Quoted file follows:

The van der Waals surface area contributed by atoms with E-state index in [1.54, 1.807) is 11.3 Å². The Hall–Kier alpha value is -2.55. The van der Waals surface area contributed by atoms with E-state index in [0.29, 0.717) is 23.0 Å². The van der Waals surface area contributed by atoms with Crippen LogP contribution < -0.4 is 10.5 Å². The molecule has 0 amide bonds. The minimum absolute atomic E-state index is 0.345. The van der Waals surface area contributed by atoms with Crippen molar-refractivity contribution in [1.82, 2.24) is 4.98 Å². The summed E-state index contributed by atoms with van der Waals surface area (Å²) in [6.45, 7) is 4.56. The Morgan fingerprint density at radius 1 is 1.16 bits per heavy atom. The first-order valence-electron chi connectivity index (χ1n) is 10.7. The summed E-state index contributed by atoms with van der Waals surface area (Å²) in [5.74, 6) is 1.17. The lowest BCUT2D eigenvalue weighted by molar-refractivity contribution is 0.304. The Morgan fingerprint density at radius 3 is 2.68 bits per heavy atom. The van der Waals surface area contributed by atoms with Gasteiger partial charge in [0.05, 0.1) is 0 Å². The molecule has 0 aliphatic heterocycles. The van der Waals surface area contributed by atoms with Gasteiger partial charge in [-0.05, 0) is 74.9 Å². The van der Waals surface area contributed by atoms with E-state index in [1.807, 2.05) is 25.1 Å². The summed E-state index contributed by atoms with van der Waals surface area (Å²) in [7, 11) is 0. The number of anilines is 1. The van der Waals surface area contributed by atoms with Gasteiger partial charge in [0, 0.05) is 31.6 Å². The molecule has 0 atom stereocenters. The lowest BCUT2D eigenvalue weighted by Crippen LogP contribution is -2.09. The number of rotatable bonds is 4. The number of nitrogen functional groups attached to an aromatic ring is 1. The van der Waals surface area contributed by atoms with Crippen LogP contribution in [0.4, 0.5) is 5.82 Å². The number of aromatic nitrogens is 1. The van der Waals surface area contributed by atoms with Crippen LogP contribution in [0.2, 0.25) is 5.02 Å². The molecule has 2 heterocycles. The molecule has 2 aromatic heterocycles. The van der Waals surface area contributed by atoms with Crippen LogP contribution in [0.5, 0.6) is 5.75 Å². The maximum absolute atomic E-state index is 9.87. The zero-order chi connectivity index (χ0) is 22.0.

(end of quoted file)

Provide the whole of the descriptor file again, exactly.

The van der Waals surface area contributed by atoms with E-state index in [1.54, 1.807) is 11.3 Å². The Hall–Kier alpha value is -2.55. The van der Waals surface area contributed by atoms with E-state index in [0.29, 0.717) is 23.0 Å². The van der Waals surface area contributed by atoms with Crippen LogP contribution < -0.4 is 10.5 Å². The molecule has 0 amide bonds. The minimum absolute atomic E-state index is 0.345. The van der Waals surface area contributed by atoms with Crippen molar-refractivity contribution in [1.82, 2.24) is 4.98 Å². The summed E-state index contributed by atoms with van der Waals surface area (Å²) in [6.45, 7) is 4.56. The Morgan fingerprint density at radius 1 is 1.16 bits per heavy atom. The first-order valence-electron chi connectivity index (χ1n) is 10.7. The summed E-state index contributed by atoms with van der Waals surface area (Å²) in [5.74, 6) is 1.17. The lowest BCUT2D eigenvalue weighted by molar-refractivity contribution is 0.304. The Morgan fingerprint density at radius 3 is 2.68 bits per heavy atom. The van der Waals surface area contributed by atoms with Gasteiger partial charge in [0.05, 0.1) is 0 Å². The molecule has 0 aliphatic heterocycles. The van der Waals surface area contributed by atoms with Gasteiger partial charge in [-0.05, 0) is 74.9 Å². The van der Waals surface area contributed by atoms with E-state index in [1.807, 2.05) is 25.1 Å². The summed E-state index contributed by atoms with van der Waals surface area (Å²) in [7, 11) is 0. The number of anilines is 1. The van der Waals surface area contributed by atoms with Gasteiger partial charge in [0, 0.05) is 31.6 Å². The molecule has 0 atom stereocenters. The lowest BCUT2D eigenvalue weighted by Crippen LogP contribution is -2.09. The number of rotatable bonds is 4. The number of nitrogen functional groups attached to an aromatic ring is 1. The van der Waals surface area contributed by atoms with Crippen LogP contribution in [0.4, 0.5) is 5.82 Å². The number of aromatic nitrogens is 1. The van der Waals surface area contributed by atoms with Crippen LogP contribution in [0.2, 0.25) is 5.02 Å². The molecule has 2 heterocycles. The molecule has 2 aromatic heterocycles. The van der Waals surface area contributed by atoms with Crippen LogP contribution in [0.5, 0.6) is 5.75 Å². The maximum absolute atomic E-state index is 9.87. The zero-order chi connectivity index (χ0) is 22.0.